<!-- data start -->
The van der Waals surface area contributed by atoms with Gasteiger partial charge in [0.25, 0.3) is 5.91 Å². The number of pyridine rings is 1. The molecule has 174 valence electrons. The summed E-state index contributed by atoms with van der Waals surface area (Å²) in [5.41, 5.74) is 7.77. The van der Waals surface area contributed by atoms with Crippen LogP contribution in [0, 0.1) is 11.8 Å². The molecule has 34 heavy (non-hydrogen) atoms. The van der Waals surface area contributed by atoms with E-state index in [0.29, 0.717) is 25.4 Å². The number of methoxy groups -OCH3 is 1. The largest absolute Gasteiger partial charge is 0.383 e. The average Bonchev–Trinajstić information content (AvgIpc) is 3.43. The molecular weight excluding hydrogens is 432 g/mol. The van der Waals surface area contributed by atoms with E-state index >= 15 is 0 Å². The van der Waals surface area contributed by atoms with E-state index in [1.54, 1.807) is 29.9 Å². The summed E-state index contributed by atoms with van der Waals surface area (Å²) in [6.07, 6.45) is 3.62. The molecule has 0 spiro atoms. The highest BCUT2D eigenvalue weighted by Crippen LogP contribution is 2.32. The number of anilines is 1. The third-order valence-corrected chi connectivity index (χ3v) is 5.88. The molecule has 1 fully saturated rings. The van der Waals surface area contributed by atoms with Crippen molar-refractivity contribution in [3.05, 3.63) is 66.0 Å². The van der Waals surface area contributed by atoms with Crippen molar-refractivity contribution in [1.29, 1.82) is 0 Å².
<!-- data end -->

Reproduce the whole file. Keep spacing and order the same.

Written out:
The van der Waals surface area contributed by atoms with Gasteiger partial charge in [0.25, 0.3) is 5.91 Å². The number of pyridine rings is 1. The molecule has 174 valence electrons. The summed E-state index contributed by atoms with van der Waals surface area (Å²) in [5.41, 5.74) is 7.77. The van der Waals surface area contributed by atoms with Crippen LogP contribution in [0, 0.1) is 11.8 Å². The molecule has 34 heavy (non-hydrogen) atoms. The van der Waals surface area contributed by atoms with E-state index in [0.29, 0.717) is 25.4 Å². The number of methoxy groups -OCH3 is 1. The largest absolute Gasteiger partial charge is 0.383 e. The average Bonchev–Trinajstić information content (AvgIpc) is 3.43. The molecular weight excluding hydrogens is 432 g/mol. The van der Waals surface area contributed by atoms with E-state index >= 15 is 0 Å². The van der Waals surface area contributed by atoms with E-state index in [1.54, 1.807) is 29.9 Å². The summed E-state index contributed by atoms with van der Waals surface area (Å²) in [6.07, 6.45) is 3.62. The molecule has 0 spiro atoms. The highest BCUT2D eigenvalue weighted by Crippen LogP contribution is 2.32. The number of anilines is 1. The third-order valence-corrected chi connectivity index (χ3v) is 5.88. The molecule has 1 fully saturated rings. The van der Waals surface area contributed by atoms with Crippen molar-refractivity contribution in [3.05, 3.63) is 66.0 Å². The van der Waals surface area contributed by atoms with Crippen molar-refractivity contribution in [1.29, 1.82) is 0 Å².